Background : In the traditional theory of albuminuria, small amounts of albumin pass through the fenestrae in glomerular endothelial cells, then through the slit membrane in the gaps between foot processes of glomerular epithelial cells. In the novel theory, large amounts of albumin pass through glomerular capillaries and are taken up by megalin and cubilin receptors on tubular epithelial cells. These etiologies of urinary albumin excretion are still controversial, and the details of albumin passage through the three layers of glomerular capillaries (glomerular endothelial cells, basement membrane, and epithelial cells) have never been entirely elucidated. Summary : Recent advances in basic research have shown that caveolae, which are cell invaginations located on the surface of both glomerular endothelial and epithelial cells, play pivotal roles in the endocytosis, transcytosis, and exocytosis of albumin. Albumin enters into glomerular endothelial and epithelial cells through caveolae; subsequent transcytosis of albumin is not actin- or microtubuledependent in glomerular endothelial cells, but is actin-dependent in glomerular epithelial cells. Exocytosis of albumin in glomerular endothelial cells occurs via early endosomes through a process that bypasses other endosome-associated organelles. In contrast, exocytosis of albumin in glomerular epithelial cells occurs via early endosomes through a process that results in lysosomal degradation of some albumin particles. Key Messages : This caveolae-dependent pathway may provide a new pathophysiology for albumin passage through glomerular endothelial and epithelial cells, leading to a new etiology for urinary albumin excretion that connects both traditional and novel theories of albuminuria.
© 2018 S. Karger AG, Basel
The Roles of Caveolae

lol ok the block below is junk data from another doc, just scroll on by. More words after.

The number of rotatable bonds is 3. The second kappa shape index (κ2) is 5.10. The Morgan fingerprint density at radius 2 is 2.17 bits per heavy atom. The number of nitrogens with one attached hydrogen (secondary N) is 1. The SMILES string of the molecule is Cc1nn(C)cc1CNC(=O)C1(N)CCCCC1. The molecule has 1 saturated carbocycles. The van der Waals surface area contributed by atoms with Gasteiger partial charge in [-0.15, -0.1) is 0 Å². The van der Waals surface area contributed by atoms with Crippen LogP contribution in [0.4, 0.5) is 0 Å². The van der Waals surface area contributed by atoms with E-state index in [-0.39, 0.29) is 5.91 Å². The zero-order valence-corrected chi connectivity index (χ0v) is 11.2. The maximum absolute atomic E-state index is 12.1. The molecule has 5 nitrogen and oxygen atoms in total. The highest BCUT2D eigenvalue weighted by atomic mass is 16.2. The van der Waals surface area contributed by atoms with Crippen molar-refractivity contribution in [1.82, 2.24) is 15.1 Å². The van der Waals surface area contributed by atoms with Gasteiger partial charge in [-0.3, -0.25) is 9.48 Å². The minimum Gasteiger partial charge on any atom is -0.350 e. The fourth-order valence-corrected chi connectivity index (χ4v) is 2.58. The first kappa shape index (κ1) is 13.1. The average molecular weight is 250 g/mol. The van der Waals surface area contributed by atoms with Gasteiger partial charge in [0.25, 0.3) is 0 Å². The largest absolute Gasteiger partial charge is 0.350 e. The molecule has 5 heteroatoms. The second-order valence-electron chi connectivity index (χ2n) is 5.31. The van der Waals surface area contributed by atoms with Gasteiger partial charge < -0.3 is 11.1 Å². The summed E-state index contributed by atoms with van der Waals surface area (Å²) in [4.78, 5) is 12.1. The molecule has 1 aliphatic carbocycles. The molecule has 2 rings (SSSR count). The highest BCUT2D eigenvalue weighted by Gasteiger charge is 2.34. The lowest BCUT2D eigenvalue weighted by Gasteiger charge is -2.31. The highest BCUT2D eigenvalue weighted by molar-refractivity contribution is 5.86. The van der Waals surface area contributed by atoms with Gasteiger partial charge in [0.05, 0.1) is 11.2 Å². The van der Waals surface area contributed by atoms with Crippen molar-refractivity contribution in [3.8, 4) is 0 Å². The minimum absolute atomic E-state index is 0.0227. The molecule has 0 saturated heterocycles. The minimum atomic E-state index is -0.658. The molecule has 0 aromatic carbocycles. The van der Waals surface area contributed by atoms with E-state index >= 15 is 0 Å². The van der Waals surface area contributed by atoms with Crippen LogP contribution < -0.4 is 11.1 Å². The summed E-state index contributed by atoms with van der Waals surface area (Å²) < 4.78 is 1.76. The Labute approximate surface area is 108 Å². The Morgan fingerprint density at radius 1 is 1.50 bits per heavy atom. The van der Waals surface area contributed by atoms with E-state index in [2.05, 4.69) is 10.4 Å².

Caveolae are 50–80 nm, flask-shaped, membrane invaginations that were originally identified as very small pit-like depressions on the cell membrane of microvilli in 1955 [ 1 ]. Caveolae are primarily located on vascular endothelial cells, smooth muscle cells, cardiomyocytes, and adipocytes; they are enriched with cholesterol, sphingolipids, and glycolipids, and are structured by scaffolding proteins known as caveolin. There are three caveolin proteins encoded by independent genes, which are identified as caveolin-1 (Cav-1), caveolin-2, and caveolin-3. Cav-1 and caveolin-2 are co-expressed on a variety of cells, while caveolin-3 is solely expressed by muscle cells [ 2 , 3 ]. Cav-1 is expressed as 2 isoforms: Cav-1α contains 178 amino acids and Cav-1β contains 147 amino acids, lacking the N-terminal 31 amino acids of Cav-1α. These isoforms arise from 2 different mRNA transcripts of the same gene. Both isoforms of Cav-1 are membrane proteins with a 33-amino-acid hydrophobic domain that constitutes a hairpin loop; the N-termini and C-termini extend into the cytoplasm. Cav-1 proteins assemble as disk-shaped oligomers around the scaffolding domain and are anchored by a portion of the palmitoylated C-terminal within the cell membrane [ 2 , 3 ]. The roles of caveolae are diverse and comprise adjustment of endothelial nitric oxide synthesis and calcium signaling; regulation of intracellular signal transduction, including receptors, such as G-protein coupled receptors, epidermal growth factor receptors, insulin receptors, platelet-derived growth factor receptors (PDGF-R), vascular endothelial growth factor receptors, activin receptor-like kinase, transforming growth factor-β, ras-mitogen activated protein kinase, Src family tyrosine kinases, various forms of protein kinase A, and various forms of protein kinase C ( Table 1 ) [ 4 , 5 ]; and to internalize and transport cholesterol, proteins, insulin, and toxins that play pivotal roles in a variety of diseases (e.g., viral infections, inflammation, cancer, cardiovascular disease, atherosclerosis, myopathies, and diabetes [ 6 – 9 ]). In the kidney, caveolae are expressed by glomerular endothelial cells ( Fig. 1a ), epithelial cells ( Fig. 1a ), mesangial cells, and tubular epithelial cells. However, the specific roles of caveolae in the kidney cells are not yet known.